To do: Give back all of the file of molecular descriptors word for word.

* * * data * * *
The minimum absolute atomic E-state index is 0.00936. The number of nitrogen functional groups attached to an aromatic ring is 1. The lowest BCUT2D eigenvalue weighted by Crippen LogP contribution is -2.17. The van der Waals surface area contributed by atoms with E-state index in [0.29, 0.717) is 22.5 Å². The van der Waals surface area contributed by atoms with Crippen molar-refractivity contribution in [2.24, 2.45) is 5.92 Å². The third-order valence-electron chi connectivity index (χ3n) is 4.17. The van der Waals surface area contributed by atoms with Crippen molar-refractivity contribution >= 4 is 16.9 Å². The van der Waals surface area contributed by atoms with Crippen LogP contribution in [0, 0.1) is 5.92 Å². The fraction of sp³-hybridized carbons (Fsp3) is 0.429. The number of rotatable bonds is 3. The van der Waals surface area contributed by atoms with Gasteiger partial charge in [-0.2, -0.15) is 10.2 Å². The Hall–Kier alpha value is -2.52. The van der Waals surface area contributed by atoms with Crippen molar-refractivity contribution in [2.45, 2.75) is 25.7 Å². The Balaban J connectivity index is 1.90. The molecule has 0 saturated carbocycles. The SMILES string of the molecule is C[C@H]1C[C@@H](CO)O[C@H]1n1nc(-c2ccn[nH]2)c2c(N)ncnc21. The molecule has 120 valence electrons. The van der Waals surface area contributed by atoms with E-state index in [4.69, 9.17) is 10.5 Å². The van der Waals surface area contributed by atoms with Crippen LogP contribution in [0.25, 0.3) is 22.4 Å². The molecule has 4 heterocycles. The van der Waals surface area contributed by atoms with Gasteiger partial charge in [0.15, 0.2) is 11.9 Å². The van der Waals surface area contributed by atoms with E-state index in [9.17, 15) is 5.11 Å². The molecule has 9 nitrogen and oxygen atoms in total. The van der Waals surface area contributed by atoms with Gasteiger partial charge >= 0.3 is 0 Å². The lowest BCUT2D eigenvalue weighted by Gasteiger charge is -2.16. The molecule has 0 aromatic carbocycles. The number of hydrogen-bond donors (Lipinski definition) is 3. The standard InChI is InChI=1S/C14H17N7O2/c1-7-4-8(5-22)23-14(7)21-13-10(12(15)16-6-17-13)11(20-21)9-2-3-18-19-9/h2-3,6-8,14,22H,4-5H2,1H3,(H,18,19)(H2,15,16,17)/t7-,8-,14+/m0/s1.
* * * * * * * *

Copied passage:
The minimum absolute atomic E-state index is 0.00936. The number of nitrogen functional groups attached to an aromatic ring is 1. The lowest BCUT2D eigenvalue weighted by Crippen LogP contribution is -2.17. The van der Waals surface area contributed by atoms with E-state index in [0.29, 0.717) is 22.5 Å². The van der Waals surface area contributed by atoms with Crippen molar-refractivity contribution in [2.24, 2.45) is 5.92 Å². The third-order valence-electron chi connectivity index (χ3n) is 4.17. The van der Waals surface area contributed by atoms with Crippen molar-refractivity contribution >= 4 is 16.9 Å². The van der Waals surface area contributed by atoms with Crippen LogP contribution in [0, 0.1) is 5.92 Å². The fraction of sp³-hybridized carbons (Fsp3) is 0.429. The number of rotatable bonds is 3. The van der Waals surface area contributed by atoms with Gasteiger partial charge in [-0.2, -0.15) is 10.2 Å². The Hall–Kier alpha value is -2.52. The van der Waals surface area contributed by atoms with Crippen molar-refractivity contribution in [2.45, 2.75) is 25.7 Å². The Balaban J connectivity index is 1.90. The molecule has 0 saturated carbocycles. The SMILES string of the molecule is C[C@H]1C[C@@H](CO)O[C@H]1n1nc(-c2ccn[nH]2)c2c(N)ncnc21. The molecule has 120 valence electrons. The van der Waals surface area contributed by atoms with E-state index in [4.69, 9.17) is 10.5 Å². The van der Waals surface area contributed by atoms with Crippen LogP contribution in [0.25, 0.3) is 22.4 Å². The molecule has 4 heterocycles. The van der Waals surface area contributed by atoms with Gasteiger partial charge in [0.15, 0.2) is 11.9 Å². The van der Waals surface area contributed by atoms with E-state index in [9.17, 15) is 5.11 Å². The molecule has 9 nitrogen and oxygen atoms in total. The van der Waals surface area contributed by atoms with Gasteiger partial charge >= 0.3 is 0 Å². The lowest BCUT2D eigenvalue weighted by Gasteiger charge is -2.16. The molecule has 0 aromatic carbocycles. The number of hydrogen-bond donors (Lipinski definition) is 3. The standard InChI is InChI=1S/C14H17N7O2/c1-7-4-8(5-22)23-14(7)21-13-10(12(15)16-6-17-13)11(20-21)9-2-3-18-19-9/h2-3,6-8,14,22H,4-5H2,1H3,(H,18,19)(H2,15,16,17)/t7-,8-,14+/m0/s1.